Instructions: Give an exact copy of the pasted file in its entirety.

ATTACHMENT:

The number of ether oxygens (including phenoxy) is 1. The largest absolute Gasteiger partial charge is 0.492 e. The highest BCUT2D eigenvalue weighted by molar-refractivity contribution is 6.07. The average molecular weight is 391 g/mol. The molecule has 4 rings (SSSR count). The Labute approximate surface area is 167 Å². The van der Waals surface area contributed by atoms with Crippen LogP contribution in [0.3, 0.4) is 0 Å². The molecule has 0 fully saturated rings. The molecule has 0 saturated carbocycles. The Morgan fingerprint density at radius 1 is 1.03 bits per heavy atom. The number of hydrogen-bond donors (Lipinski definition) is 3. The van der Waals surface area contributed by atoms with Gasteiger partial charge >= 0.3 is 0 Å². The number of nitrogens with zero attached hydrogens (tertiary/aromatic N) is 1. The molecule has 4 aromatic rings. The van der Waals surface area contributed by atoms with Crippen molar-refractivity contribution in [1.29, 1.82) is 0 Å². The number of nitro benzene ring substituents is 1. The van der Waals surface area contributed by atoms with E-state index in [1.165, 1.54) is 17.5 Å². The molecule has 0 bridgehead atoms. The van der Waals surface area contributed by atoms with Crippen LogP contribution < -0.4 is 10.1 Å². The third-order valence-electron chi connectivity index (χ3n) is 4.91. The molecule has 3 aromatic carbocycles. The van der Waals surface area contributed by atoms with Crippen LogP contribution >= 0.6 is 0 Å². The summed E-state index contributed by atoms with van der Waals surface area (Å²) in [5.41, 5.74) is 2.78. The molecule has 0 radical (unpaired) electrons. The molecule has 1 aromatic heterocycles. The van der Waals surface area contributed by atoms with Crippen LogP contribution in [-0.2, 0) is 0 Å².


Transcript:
The number of ether oxygens (including phenoxy) is 1. The largest absolute Gasteiger partial charge is 0.492 e. The highest BCUT2D eigenvalue weighted by molar-refractivity contribution is 6.07. The average molecular weight is 391 g/mol. The molecule has 4 rings (SSSR count). The Labute approximate surface area is 167 Å². The van der Waals surface area contributed by atoms with Crippen LogP contribution in [0.3, 0.4) is 0 Å². The molecule has 0 fully saturated rings. The molecule has 0 saturated carbocycles. The Morgan fingerprint density at radius 1 is 1.03 bits per heavy atom. The number of hydrogen-bond donors (Lipinski definition) is 3. The van der Waals surface area contributed by atoms with Gasteiger partial charge >= 0.3 is 0 Å². The number of nitrogens with zero attached hydrogens (tertiary/aromatic N) is 1. The molecule has 4 aromatic rings. The van der Waals surface area contributed by atoms with Crippen molar-refractivity contribution in [1.29, 1.82) is 0 Å². The number of nitro benzene ring substituents is 1. The van der Waals surface area contributed by atoms with E-state index in [1.165, 1.54) is 17.5 Å². The molecule has 0 bridgehead atoms. The van der Waals surface area contributed by atoms with Crippen LogP contribution < -0.4 is 10.1 Å². The third-order valence-electron chi connectivity index (χ3n) is 4.91. The molecule has 3 aromatic carbocycles. The van der Waals surface area contributed by atoms with Crippen LogP contribution >= 0.6 is 0 Å². The summed E-state index contributed by atoms with van der Waals surface area (Å²) in [5.41, 5.74) is 2.78. The molecule has 0 radical (unpaired) electrons. The molecule has 1 aromatic heterocycles. The van der Waals surface area contributed by atoms with Crippen LogP contribution in [-0.2, 0) is 0 Å².